Michael Arroyo, 60, Bronx, New York, and Rafael Popoteur, 67, Ridgefield Park, New Jersey,  a New York real estate broker and a Bergen County, New Jersey, homeowner were sentenced today for their respective roles in a $3.5 million scheme to use false information and simultaneous loan applications at multiple banks to fraudulently obtain home equity lines of credit, a practice known as “shotgunning”.

According to documents filed in the case and statements made in court:

From 2012 through January 2014, Arroyo and others conspired to fraudulently obtain multiple home equity lines of credit (HELOCs) from banks on residential properties in New Jersey and New York, including a residential property on Havermeyer Avenue, Bronx, New York. In 2013, Arroyo and others transferred ownership of the property to an individual living at the property and his family friend.

Arroyo and others then applied, in the family friend’s name, for two HELOCs from two banks using the Havermeyer Avenue property as collateral. They hid from the lenders the fact that the property was either already subject to senior liens that had not yet been recorded, or that the same property was offered as collateral for a line of credit from another lender. The applications also falsely inflated the family friend’s income without his knowledge. In addition, the equity in the property was far less than the amount of the HELOC loans that Arroyo and others applied for.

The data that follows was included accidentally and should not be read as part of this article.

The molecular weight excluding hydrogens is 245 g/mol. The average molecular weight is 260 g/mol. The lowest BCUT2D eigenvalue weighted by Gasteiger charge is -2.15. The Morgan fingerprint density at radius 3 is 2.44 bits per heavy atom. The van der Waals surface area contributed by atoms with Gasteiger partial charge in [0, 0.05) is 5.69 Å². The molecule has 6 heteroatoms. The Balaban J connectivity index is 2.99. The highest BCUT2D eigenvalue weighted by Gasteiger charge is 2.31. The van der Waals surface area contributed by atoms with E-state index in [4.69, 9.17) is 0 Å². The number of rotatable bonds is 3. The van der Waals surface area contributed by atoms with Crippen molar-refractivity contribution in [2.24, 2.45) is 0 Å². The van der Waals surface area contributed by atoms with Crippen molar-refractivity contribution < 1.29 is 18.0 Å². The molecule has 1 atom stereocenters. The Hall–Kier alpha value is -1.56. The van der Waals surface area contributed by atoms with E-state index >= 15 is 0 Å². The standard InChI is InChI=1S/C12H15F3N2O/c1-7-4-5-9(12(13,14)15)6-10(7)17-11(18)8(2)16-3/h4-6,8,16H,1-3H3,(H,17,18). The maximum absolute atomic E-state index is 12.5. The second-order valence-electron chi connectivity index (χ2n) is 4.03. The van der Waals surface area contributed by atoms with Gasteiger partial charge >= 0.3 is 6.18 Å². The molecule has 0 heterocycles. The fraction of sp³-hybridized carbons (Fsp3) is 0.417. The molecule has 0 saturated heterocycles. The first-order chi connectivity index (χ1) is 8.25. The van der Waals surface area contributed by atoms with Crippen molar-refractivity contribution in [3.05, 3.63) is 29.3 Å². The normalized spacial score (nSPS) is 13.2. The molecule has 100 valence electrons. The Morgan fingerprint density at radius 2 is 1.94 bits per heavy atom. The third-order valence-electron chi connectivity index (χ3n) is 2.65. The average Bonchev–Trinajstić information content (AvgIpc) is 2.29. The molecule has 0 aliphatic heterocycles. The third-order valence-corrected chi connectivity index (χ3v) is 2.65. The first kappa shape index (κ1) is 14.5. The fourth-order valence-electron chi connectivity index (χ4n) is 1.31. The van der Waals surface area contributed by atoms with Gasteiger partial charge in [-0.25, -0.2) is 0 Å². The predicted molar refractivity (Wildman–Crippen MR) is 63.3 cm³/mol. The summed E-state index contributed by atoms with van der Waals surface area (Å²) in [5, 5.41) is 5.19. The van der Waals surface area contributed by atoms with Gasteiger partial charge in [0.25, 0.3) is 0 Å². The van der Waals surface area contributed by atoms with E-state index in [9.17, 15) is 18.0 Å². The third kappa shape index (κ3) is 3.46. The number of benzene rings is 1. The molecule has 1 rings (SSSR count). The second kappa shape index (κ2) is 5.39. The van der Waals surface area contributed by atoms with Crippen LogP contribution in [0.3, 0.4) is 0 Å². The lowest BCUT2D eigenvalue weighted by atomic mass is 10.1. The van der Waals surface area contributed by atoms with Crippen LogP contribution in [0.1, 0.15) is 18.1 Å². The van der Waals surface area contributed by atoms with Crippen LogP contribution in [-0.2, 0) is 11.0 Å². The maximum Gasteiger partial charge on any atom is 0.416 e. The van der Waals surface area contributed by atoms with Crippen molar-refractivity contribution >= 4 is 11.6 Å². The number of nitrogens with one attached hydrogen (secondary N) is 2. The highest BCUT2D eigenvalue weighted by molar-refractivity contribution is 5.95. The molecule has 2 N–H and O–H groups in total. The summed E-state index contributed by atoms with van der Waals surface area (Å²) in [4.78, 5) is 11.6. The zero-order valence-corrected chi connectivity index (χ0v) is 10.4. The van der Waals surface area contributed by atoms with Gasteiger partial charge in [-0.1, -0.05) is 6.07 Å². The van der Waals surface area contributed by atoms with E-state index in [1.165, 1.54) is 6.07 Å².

The victim banks eventually issued loans to the family friend in excess of $500,000. After the victim banks deposited money into the family friend’s bank accounts, portions of the funds were disbursed to Arroyo and others. Eventually, the family friend defaulted on the two HELOC loans.

Popoteur was a client of Arroyo and another broker. From 2012 through January 2014, Popoteur and the two real estate brokers, and others, conspired to fraudulently obtain multiple HELOCs from banks on a residential property in New Jersey. To get the banks to extend lines of credit they would not have otherwise approved, Popoteur and the real estate brokers executed a quitclaim deed to transfer ownership of a Ridgefield Park, New Jersey property to Popoteur, who also lived at the property.

Popoteur and the real estate brokers then applied for three HELOCs from multiple banks using the Ridgefield Park, New Jersey property as collateral. As the conspirators had done previously, they hid from the lenders the fact that the properties offered as collateral were either already subject to senior liens that had not yet been recorded, or that the same property was offered as collateral for a line of credit from another lender. The applications also contained false information concerning Popoteur’s income, which was stated to be higher than his actual income.  At the time the applications were made, the value of the Ridgefield Park, New Jersey property that was unencumbered by a mortgage was far less than the amount of the HELOC loans Popoteur and the others applied for.

The victim banks eventually issued loans to Popoteur in excess of $495,000.  After the victim banks funded the HELOCs and deposited money into Popoteur’s bank accounts, Popoteur disbursed portions of it to the real estate brokers and others. In 2014, Popoteur defaulted on all three HELOC loans. http://www.mortgagefraudblog.com/?s=Rafael+Popoteur

The overall scheme resulted in $3.5 million in losses to the victim banks.

Arroyo was sentenced to 21 months in prison. He previously pleaded guilty before U.S. District Judge John Michael Vazquez in Newark federal court to an information charging him with conspiracy to commit bank fraud.

Popoteur was sentenced to three years of supervised release, including one year of house arrest. He previously pleaded guilty before Judge Vazquez to an information charging him with conspiracy to commit bank fraud.

In addition to the prison term, Judge Vazquez sentenced Arroyo five years of supervised release.

U.S. Attorney Craig Carpenito made the announcement.